July 20 (EIRNS)—The happy times are over in the Danish housing market. Figures released by the Danish Council for Issuing Mortgages July 20 show a dramatic fall in the sales of apartments, especially the Copenhagen area—which has long been the center of the Danish housing bubble—and an accompanying drop in the sales prices.

In the second quarter, the sales of apartments in Copenhagen dropped by 29.1% compared to one year ago, in the Copenhagen suburbs 43.9%, and in Northern Zealand 43.8%. At the same time, the sales prices for apartments in Copenhagen dropped by 12.3%. For all of Denmark the total number of real estate deals dropped by 27.3% and sales of apartments by 26.5%.

German Industry Calls for Transport Infrastructure Projects

HAMBURG, July 18 (EIRNS)—In a joint statement issued by all 14 chambers of industry and commerce in northern Germany yesterday, the neglect of the importance of almost a million industrial jobs in that region by the politicians was criticized. Presenting the statement, which focuses on delayed highway, railway, port, and canal projects, Hans Peter Kolzen of the State Chamber of Industry and Commerce said: "All too often, politicians nourish visions of a post-industrial service sector society.... In reality, the industry in northern Germany is one of the pillars of Germany's role as a base of production and exports. As before, industry is the engine of the economy. A large share of services has been outsourced from the industry, actually, and firms depend on industrial contracts. The industry is the backbone of the economy."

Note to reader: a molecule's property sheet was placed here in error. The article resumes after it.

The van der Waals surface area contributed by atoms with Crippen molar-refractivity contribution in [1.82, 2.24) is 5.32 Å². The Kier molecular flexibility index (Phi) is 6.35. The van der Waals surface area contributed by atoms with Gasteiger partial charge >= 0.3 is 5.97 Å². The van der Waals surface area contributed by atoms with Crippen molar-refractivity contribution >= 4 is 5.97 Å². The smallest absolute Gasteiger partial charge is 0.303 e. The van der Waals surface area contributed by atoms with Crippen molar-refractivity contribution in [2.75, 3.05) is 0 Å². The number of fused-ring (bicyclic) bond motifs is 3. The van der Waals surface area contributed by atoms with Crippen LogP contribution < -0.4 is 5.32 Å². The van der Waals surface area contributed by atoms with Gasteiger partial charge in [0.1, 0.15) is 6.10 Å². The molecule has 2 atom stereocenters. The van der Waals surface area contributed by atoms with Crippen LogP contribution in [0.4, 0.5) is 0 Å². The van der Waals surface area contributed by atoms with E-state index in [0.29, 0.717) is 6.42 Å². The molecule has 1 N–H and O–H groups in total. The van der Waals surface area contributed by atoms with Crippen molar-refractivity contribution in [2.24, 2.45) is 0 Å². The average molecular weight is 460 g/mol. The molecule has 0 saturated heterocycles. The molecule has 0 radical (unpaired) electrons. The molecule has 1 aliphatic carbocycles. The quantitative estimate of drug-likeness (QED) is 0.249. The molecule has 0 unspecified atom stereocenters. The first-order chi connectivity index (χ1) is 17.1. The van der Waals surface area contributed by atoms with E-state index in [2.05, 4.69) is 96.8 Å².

Iran Asks Japan To Pay in Yen for Its Oil

July 18 (EIRNS)—Iran nicked the U.S. dollar and the carry traders on July 13 when it asked Japan to pay in yen for the oil it imports. Iran has sent a letter to Japanese refiners, signed by Ali A. Arshi, the general manager of crude marketing and exports for Iran's National Iranian Oil Company, according to a report by Bloomberg on July 18.

The announcement is not considered fatal for the dollar, because Japan only imports $10 billion worth of oil from Iran. On the other hand, the news drove down the dollar against the yen to 120 from 122.40, but it later recovered somewhat, remaining above 121. But observers point out that whether the action is symbolic or not, three big oil-producing nations—Iran, Venezuela, and Russia—have been moving much of their foreign currency reserves from dollars to euros in recent months. The latest move by Iran can only add to the long-term pressure on the dollar, already hit by worries about the U.S. economy based on the crisis in the subprime mortgage market.

Also, the responses to Iran's request indicate that many nations are concerned about the imported inflation that the weakness of the dollar has brought to their own countries. Subsequently, Kuwait announced that it was going to allow the dinar to appreciate by 0.4% in order to lower inflationary pressures.